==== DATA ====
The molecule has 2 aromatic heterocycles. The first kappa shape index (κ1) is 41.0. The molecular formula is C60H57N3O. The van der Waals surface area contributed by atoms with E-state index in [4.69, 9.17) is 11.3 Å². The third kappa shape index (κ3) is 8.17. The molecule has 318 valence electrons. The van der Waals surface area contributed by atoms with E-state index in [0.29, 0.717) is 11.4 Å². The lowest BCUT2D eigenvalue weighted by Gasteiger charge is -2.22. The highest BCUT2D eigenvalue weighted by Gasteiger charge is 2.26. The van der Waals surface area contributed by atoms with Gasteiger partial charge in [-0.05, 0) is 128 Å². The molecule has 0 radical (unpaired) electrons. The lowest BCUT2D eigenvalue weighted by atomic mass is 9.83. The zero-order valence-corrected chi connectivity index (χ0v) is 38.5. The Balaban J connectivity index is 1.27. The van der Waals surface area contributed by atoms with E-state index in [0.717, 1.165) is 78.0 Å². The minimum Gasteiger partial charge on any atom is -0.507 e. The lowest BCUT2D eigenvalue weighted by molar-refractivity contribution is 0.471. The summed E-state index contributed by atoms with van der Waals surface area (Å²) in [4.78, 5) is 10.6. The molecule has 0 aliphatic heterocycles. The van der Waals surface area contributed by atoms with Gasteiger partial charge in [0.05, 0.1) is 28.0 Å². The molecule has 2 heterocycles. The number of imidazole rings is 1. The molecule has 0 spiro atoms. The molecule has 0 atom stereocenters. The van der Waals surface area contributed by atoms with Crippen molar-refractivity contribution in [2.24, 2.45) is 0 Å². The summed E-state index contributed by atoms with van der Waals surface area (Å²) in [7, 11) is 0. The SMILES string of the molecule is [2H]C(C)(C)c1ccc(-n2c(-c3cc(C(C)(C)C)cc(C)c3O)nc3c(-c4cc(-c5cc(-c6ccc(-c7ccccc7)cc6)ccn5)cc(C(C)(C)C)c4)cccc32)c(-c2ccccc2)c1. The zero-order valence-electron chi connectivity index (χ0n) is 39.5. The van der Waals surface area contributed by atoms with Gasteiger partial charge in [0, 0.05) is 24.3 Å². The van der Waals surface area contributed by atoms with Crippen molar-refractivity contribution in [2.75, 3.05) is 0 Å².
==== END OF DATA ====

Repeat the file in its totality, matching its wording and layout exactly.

The molecule has 2 aromatic heterocycles. The first kappa shape index (κ1) is 41.0. The molecular formula is C60H57N3O. The van der Waals surface area contributed by atoms with E-state index in [4.69, 9.17) is 11.3 Å². The third kappa shape index (κ3) is 8.17. The molecule has 318 valence electrons. The van der Waals surface area contributed by atoms with E-state index in [0.29, 0.717) is 11.4 Å². The lowest BCUT2D eigenvalue weighted by Gasteiger charge is -2.22. The highest BCUT2D eigenvalue weighted by Gasteiger charge is 2.26. The van der Waals surface area contributed by atoms with Gasteiger partial charge in [-0.05, 0) is 128 Å². The molecule has 0 radical (unpaired) electrons. The lowest BCUT2D eigenvalue weighted by atomic mass is 9.83. The zero-order valence-corrected chi connectivity index (χ0v) is 38.5. The Balaban J connectivity index is 1.27. The van der Waals surface area contributed by atoms with E-state index in [0.717, 1.165) is 78.0 Å². The minimum Gasteiger partial charge on any atom is -0.507 e. The lowest BCUT2D eigenvalue weighted by molar-refractivity contribution is 0.471. The summed E-state index contributed by atoms with van der Waals surface area (Å²) in [4.78, 5) is 10.6. The molecule has 0 aliphatic heterocycles. The van der Waals surface area contributed by atoms with Gasteiger partial charge in [0.05, 0.1) is 28.0 Å². The molecule has 2 heterocycles. The number of imidazole rings is 1. The molecule has 0 spiro atoms. The molecule has 0 atom stereocenters. The van der Waals surface area contributed by atoms with Crippen molar-refractivity contribution in [2.24, 2.45) is 0 Å². The summed E-state index contributed by atoms with van der Waals surface area (Å²) in [7, 11) is 0. The SMILES string of the molecule is [2H]C(C)(C)c1ccc(-n2c(-c3cc(C(C)(C)C)cc(C)c3O)nc3c(-c4cc(-c5cc(-c6ccc(-c7ccccc7)cc6)ccn5)cc(C(C)(C)C)c4)cccc32)c(-c2ccccc2)c1. The zero-order valence-electron chi connectivity index (χ0n) is 39.5. The van der Waals surface area contributed by atoms with Gasteiger partial charge in [0, 0.05) is 24.3 Å². The van der Waals surface area contributed by atoms with Crippen molar-refractivity contribution in [2.75, 3.05) is 0 Å².